We recently bought a Frigidaire front loader from Galvin's, expensive but not as expensive as the Maytag. The big surprise for us came with the first load. The machine was almost eerily quiet, but when it came to the spin cycle, the whole house shook so violently I grabbed my daughter and crawled under a desk, thinking it was an earthquake. The Galvinians came out to check the machine, said it was fine and properly installed, but that we might have to shore up our flooring underneath the machine, or better yet, move the machine to a cement slab. Since we don't want to do our laundry upstairs in the garage, I guess we're going to have to beef up the sub-flooring in our laundry room. We never had this problem with our ancient top-loader, so I guess frontloaders are just heavier. Our faithful appliance repair guy (who keeps all our ancient appliances machines alive with frequent expensive repairs) was appalled and told us we were crazy to keep the machine, said it was just a yuppie scam and we should get our money back, why risk our house falling down the hillside for a frontloader? But we still have the machine, and haven't done anything about the flooring (anyone have a handyman to recommend?), and our appliance repairman has lost all respect for us. Anyway, if you aren't planning to put the machine on a cement slab, you might just ask if the Maytag is as prone to rattling the windows as our Frigidaire is. Because of this, it's been a hassle--and will add significantly to the cost of the machine when we do the flooring.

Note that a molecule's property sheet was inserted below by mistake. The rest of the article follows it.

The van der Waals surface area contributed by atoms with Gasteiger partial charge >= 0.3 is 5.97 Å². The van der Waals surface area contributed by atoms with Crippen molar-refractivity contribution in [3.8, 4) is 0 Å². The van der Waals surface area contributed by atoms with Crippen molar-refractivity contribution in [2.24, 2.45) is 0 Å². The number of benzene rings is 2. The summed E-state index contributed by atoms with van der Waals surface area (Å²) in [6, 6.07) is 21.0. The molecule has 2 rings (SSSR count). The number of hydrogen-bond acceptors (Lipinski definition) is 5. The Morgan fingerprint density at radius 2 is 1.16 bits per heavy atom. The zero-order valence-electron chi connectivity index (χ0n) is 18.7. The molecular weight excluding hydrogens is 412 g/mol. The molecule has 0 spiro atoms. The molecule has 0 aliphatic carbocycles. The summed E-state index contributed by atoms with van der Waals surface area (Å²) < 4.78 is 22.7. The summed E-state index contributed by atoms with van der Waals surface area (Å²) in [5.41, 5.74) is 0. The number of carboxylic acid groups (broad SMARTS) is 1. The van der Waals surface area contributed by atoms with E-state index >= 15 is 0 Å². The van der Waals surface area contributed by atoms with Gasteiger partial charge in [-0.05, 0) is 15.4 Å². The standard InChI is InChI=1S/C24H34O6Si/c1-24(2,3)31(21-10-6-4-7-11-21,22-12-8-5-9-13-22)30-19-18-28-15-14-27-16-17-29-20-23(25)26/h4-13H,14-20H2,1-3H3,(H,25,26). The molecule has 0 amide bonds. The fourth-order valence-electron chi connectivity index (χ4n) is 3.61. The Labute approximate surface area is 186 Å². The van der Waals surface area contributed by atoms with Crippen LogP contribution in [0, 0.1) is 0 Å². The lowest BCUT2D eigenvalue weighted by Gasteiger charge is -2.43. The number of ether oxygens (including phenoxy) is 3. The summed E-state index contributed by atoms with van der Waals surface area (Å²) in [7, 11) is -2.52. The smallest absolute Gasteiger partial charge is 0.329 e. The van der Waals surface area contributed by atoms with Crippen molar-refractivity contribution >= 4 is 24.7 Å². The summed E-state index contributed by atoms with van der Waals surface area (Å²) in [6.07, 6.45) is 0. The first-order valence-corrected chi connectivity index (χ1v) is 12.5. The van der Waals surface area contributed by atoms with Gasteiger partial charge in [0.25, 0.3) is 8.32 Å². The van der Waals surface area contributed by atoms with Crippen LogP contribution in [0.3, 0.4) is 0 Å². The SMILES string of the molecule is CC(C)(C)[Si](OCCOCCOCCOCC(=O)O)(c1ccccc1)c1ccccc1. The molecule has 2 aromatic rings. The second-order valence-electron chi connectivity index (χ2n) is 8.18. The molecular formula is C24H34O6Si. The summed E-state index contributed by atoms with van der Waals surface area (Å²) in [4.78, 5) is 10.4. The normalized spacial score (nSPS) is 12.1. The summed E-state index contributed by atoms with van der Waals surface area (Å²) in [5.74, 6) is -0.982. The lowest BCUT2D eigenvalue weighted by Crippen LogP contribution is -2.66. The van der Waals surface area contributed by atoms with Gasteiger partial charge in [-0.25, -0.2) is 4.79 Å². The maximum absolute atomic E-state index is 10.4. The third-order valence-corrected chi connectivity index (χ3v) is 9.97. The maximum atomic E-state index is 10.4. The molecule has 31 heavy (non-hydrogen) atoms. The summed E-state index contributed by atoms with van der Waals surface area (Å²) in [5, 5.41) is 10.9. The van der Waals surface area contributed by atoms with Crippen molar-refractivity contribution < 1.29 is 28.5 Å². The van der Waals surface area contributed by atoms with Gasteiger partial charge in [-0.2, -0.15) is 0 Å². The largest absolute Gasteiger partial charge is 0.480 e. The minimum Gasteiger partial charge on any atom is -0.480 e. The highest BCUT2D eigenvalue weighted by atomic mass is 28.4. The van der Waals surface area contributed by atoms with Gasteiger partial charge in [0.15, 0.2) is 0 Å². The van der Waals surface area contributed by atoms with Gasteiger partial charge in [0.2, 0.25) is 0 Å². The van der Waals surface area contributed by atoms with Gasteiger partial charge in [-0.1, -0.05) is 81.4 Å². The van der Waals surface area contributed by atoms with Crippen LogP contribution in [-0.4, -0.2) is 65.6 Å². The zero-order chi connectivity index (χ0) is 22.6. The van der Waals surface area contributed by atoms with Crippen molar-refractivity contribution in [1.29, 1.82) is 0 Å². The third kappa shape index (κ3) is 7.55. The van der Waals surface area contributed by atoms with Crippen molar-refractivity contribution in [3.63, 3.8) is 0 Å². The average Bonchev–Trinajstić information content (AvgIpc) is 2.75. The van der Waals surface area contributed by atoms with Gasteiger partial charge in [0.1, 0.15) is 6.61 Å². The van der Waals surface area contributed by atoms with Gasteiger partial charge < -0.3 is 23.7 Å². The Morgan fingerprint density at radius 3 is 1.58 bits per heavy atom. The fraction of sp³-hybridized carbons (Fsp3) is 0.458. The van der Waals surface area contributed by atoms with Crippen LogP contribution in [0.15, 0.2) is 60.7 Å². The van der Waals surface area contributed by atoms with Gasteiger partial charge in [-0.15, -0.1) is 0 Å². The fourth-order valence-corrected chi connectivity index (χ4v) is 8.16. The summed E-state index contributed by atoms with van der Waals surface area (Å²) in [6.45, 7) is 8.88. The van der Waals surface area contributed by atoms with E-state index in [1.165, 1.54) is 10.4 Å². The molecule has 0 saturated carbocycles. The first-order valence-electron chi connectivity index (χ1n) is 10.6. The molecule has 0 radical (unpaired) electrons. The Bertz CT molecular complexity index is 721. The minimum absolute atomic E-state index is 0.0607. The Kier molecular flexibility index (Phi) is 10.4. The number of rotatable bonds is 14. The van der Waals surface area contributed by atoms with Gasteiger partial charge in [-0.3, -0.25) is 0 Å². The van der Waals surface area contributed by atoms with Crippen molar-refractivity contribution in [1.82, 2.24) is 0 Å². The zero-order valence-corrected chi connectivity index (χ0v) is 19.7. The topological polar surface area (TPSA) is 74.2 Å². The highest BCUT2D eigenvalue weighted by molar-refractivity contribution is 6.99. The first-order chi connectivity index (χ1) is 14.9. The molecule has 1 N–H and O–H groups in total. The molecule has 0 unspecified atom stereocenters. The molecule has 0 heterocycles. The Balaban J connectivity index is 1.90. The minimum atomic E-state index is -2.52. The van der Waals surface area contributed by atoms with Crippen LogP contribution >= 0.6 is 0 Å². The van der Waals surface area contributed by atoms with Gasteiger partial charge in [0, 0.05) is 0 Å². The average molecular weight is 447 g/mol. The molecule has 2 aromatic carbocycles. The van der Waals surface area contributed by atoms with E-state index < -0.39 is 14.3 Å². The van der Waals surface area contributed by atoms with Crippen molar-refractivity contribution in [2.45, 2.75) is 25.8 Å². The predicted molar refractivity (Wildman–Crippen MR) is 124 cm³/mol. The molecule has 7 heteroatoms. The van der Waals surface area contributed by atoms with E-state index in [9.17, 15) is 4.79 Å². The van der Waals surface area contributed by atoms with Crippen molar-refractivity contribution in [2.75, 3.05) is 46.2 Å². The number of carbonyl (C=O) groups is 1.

I bought a Kenmore front-loader this year and really like it a lot. It is full-sized but it can be stacked beneath a dryer, which I needed. The great thing about it is you can wash pillows and comforters without having to wind everything around that central agitator. It doesn't mash and grind all the clothes so they suffer much less than before. Plus of course it uses much less water. It is so efficient at spinning out water that if I use the fast spin the clothes are smashed flatter than pancakes and don't unwrinkle well in the dryer. So be sure to set it on regular spin, not fast. The one thing I don't like about it is the obnoxious 5-second-long buzzer that sounds at the end of the cycle. Ginger